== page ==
We’ve tasted many poutargue in our day, as it’s the star of local apéro alongside olives. The eggs are as pungent as sea urchin with a sticky texture that appeals or repels. Like Marseille’s Bonne Mère statue that beams above the city, Georges’s poutargue stands above the rest, incredibly moist and smacking of the sea without being too strong. “We sell the prettiest jambes in Marseille,” he smiles. “Or at least the tastiest.”  For the purists, poutargue is eaten solo in thin slices, with olive oil or lemon, or atop buttered bread to mellow its fishiness. Georges slices his thick, explaining that “like in cooking, one must be generous.”

Many Marseillais, and Italians for that matter, grate poutargue on pasta tossed with lemon zest and olive oil to temper its briny wallop. On a previous visit, Georges served slices atop fresh mushrooms for a land-sea (terre-mer) combo alongside tiny glasses of ice-cold Boukha, a Tunisian-Jewish fig-based aperitif that pairs surprisingly well. Ever passionate, he suggests experimenting, using poutargue as a replacement for smoked fish.

Stéphane started Maison Matthieu after honing his smoking skills for 25 years, when a trip to Sweden inspired him to build a homemade smoker in his garage. Named after his son – “the only thing better than my fish,” he winks – Maison Matthieu was first centered around salmon, a popular delicacy in France, especially around Christmas and New Year’s. A desire to showcase the local terroir motivated the expansion into Mediterranean fish.

“The fattier the fish, the more they like smoke,” explains Stéphane, making pelamide (small tuna), poulpe (octopus), mackerel and sardines ideal. He sources from sustainable fishermen at the nearby ports of L’Estaque and Caro. When they catch more than they can sell, they appreciate his business, since fresh fish lasts just three days compared to the seven weeks of preserved fish. What’s more, in addition to being the only artisan who smokes Mediterranean fish, Stéphane is also unique in his usage of local wood.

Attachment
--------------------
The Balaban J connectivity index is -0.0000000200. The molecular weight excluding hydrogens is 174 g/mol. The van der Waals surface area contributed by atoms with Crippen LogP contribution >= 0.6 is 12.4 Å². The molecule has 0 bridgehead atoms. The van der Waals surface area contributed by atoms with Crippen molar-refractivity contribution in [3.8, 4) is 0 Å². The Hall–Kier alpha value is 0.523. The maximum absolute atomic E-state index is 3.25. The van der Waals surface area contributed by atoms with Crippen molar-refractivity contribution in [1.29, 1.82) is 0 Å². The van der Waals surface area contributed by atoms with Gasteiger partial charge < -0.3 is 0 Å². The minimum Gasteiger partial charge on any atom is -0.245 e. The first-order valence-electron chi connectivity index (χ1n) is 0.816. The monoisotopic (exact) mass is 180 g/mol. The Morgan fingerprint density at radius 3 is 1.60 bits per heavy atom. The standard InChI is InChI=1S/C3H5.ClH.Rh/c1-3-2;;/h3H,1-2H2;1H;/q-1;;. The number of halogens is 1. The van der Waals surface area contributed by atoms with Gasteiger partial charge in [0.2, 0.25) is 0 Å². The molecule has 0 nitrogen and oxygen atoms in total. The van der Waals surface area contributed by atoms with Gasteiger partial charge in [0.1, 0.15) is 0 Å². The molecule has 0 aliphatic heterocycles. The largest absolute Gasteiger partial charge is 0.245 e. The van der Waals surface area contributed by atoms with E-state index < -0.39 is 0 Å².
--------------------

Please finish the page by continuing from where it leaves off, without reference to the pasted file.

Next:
Instead of the typical beech, Stéphane’s “special touch” uses Provençal fruit trees, like fig, apricot, cherry and néfle (medlar, a small, pear-like fruit), which deliciously infuse the fish with a subtle smoke. He sources the wood in the region’s hills or via farmer friends who have a surplus. Using a wood plane, he shaves branches into ribbons for even burning in his DIY fumoir (smoker) made from an old butcher’s cabinet. As he pulls out a batch of sardines, a giant cloud of smoke engulfs him, making him resemble a mad scientist. Yet, he’s all business, clad in a chef’s coat, hair net and rubber boots (like Georges) to adhere to the strict sanitary measures of food production.

These sardines are part of Maison Matthieu’s latest offering: Marseille’s emblematic fish marinated in its emblematic tipple, pastis. For the collaboration, his, and our, friend, Marstella, at local distillery Cristal Limiñana, created a pastis rich in local flavors: thyme, fennel and rosemary notes. We first tasted the fish solo, then paired with sips of pastis. Not surprisingly, the two icons go together like olives and rosé. Most recently, Stéphane and Georges are smoking poutargue, a first of its kind that tastily merges old and new traditions.

Maison Matthieu’s fish is sold online, at épiceries around town like Sistaou and Chez Francette, and the monthly farmers’ market at nearby Aygalades. Georges’s poutargue is available via Maison Matthieu’s website and L’Audacieux in Le Panier, yet most of his word-of-mouth customers simply order via text. Both Georges’s and Stéphane have loyal followings for their small-batch, big-flavored fish. For once you taste their products, it’s hard not to become hooked.

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Published on January 24, 2024